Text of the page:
Toric lenses are soft contact lenses designed to help with astigmatism. They are light to help stay in the right position on the eye, provide crisp and clear vision. Because of the complex nature of this eye problem, not many companies are designing toric lenses. In fact, a majority of the companies have discontinued the production of the devices owing to this challenge.
Types of Tints to Expect
Typically, contact lenses come in different tints, but there are three standard options you can find out there.
Enhancement tint: They are designed to improve the overall look of the natural eye by enhancing the color.
Opaque tint: they are designed to give you a completely new eye look by changing the color of the eyes from blue to green or red.
Unlike other types of contacts, toric lenses have limited choice when it comes to color or tint, especially if you are suffering from near or shortsightedness.
A majority of the colored contact lens are designed from conventional materials, experts say. These materials are less permeable to oxygen even though they can offer you the best vision and healthy eyes. It is recommended that you work with your eye specialist or optometrist to fit your lenses in a fashion that allow your cornea to be exposed to as much oxygen as possible.
Below are some of the things that you must consider when buying contact lenses to help with treatment of astigmatism:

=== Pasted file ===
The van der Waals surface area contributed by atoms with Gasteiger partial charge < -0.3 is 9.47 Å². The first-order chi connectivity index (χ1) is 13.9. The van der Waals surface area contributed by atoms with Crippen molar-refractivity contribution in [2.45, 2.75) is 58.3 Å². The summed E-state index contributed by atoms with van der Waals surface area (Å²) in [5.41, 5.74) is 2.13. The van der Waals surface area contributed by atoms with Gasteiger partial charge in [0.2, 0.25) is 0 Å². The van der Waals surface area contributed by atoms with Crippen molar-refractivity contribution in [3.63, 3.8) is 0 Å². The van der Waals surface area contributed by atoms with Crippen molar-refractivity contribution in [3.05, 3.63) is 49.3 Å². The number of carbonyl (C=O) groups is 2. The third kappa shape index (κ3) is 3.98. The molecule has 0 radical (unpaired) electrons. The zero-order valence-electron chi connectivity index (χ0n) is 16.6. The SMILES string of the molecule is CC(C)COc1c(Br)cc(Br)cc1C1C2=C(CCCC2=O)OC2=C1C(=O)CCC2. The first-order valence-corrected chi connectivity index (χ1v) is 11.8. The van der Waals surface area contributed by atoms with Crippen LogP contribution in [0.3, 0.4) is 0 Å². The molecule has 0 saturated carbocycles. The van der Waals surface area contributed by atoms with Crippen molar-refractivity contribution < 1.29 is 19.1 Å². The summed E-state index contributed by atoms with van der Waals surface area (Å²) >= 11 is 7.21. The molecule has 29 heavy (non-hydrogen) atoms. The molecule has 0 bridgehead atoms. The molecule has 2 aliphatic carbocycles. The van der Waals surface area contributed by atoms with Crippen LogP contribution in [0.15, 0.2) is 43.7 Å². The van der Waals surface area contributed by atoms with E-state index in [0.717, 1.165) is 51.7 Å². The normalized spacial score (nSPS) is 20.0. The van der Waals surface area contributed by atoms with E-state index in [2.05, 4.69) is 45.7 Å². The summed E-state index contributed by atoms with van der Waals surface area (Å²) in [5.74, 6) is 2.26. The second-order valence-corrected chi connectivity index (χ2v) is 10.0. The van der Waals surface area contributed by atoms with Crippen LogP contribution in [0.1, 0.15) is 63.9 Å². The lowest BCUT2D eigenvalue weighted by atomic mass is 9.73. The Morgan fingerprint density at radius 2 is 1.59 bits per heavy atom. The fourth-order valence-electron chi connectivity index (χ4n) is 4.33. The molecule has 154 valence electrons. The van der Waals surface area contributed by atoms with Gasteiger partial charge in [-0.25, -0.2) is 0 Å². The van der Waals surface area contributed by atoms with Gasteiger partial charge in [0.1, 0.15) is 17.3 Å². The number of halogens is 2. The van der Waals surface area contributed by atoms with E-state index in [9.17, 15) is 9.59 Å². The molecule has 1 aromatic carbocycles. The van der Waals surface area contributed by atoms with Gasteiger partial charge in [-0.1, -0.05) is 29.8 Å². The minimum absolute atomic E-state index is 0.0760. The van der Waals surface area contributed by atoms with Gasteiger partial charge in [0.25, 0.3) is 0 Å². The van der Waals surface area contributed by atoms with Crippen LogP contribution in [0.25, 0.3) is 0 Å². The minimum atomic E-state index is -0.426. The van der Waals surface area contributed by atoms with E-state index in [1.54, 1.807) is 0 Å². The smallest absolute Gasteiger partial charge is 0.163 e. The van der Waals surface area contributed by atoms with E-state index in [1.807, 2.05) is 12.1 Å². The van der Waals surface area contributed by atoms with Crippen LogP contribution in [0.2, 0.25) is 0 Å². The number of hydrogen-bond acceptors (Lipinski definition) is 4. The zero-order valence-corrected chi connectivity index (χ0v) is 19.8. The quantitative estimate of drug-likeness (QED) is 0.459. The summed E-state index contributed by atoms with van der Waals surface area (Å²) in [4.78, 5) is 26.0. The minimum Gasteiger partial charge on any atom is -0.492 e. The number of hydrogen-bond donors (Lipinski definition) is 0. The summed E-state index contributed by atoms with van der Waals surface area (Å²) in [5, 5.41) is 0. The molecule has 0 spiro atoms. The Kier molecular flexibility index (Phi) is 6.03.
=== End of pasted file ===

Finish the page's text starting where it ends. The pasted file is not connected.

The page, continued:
Sliding of the colored section of the lenses over the pupil can create that unnatural appearance, especially if you are wearing opaque types. Therefore, ensure you buy contacts that do not slide over your pupil to avoid such scenarios.
Usually, the pupil changes in size to accommodate the varying light intensity. This might affect your vision when you have your contacts on.
While lenses are designed to help with improving the vision ability of your eyes, they can also impact your vision negatively. They are definitely a good alternative to conventional glasses, but they have potential risks that could impact your eyes. Therefore, you need to ensure you get the right contacts to avoid some of the dangers that come with fitting wrong contact lenses.
Some of the Potential Risks of Wearing Colored Contact Lenses
Some of the risks include corneal infections, ulcerations, scratches affecting the cornea, conjunctivitis and impairment of the vision. In the worst case scenario, some of the risks may escalate into full or partial blindness. Wearing contacts with the right prescription and lens power, not sharing the devices and never sleeping with them will help minimize the risks of infection.
If you have been diagnose with astigmatism and are looking for contact lenses as a solution, you can ask your eye care specialist to advise you on the best options you can explore to resolve your problem.